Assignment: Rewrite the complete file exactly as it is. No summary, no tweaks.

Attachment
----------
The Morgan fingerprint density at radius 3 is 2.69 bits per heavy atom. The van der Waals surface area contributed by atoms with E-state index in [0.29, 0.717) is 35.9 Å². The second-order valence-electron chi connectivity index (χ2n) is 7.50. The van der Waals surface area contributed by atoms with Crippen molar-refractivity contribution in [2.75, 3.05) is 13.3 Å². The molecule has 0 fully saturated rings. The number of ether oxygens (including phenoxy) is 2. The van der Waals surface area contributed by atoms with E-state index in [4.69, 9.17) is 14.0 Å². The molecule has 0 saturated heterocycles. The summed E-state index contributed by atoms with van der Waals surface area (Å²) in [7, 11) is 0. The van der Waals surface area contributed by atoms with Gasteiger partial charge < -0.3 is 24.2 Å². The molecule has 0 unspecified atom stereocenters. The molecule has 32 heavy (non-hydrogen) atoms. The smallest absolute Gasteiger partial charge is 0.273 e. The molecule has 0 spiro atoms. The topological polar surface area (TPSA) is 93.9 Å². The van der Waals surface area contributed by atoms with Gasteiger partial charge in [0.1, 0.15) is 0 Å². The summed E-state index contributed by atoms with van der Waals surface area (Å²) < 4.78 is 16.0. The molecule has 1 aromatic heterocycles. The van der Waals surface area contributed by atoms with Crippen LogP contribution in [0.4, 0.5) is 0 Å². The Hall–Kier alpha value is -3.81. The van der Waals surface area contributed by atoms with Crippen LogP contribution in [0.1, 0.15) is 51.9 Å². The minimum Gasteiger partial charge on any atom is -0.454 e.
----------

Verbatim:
The Morgan fingerprint density at radius 3 is 2.69 bits per heavy atom. The van der Waals surface area contributed by atoms with E-state index in [0.29, 0.717) is 35.9 Å². The second-order valence-electron chi connectivity index (χ2n) is 7.50. The van der Waals surface area contributed by atoms with Crippen molar-refractivity contribution in [2.75, 3.05) is 13.3 Å². The molecule has 0 fully saturated rings. The number of ether oxygens (including phenoxy) is 2. The van der Waals surface area contributed by atoms with E-state index in [4.69, 9.17) is 14.0 Å². The molecule has 0 saturated heterocycles. The summed E-state index contributed by atoms with van der Waals surface area (Å²) in [7, 11) is 0. The van der Waals surface area contributed by atoms with Gasteiger partial charge < -0.3 is 24.2 Å². The molecule has 0 unspecified atom stereocenters. The molecule has 32 heavy (non-hydrogen) atoms. The smallest absolute Gasteiger partial charge is 0.273 e. The molecule has 0 spiro atoms. The topological polar surface area (TPSA) is 93.9 Å². The van der Waals surface area contributed by atoms with Gasteiger partial charge in [0.1, 0.15) is 0 Å². The summed E-state index contributed by atoms with van der Waals surface area (Å²) < 4.78 is 16.0. The molecule has 1 aromatic heterocycles. The van der Waals surface area contributed by atoms with Crippen LogP contribution in [0.4, 0.5) is 0 Å². The Hall–Kier alpha value is -3.81. The van der Waals surface area contributed by atoms with Crippen LogP contribution in [0.1, 0.15) is 51.9 Å². The minimum Gasteiger partial charge on any atom is -0.454 e.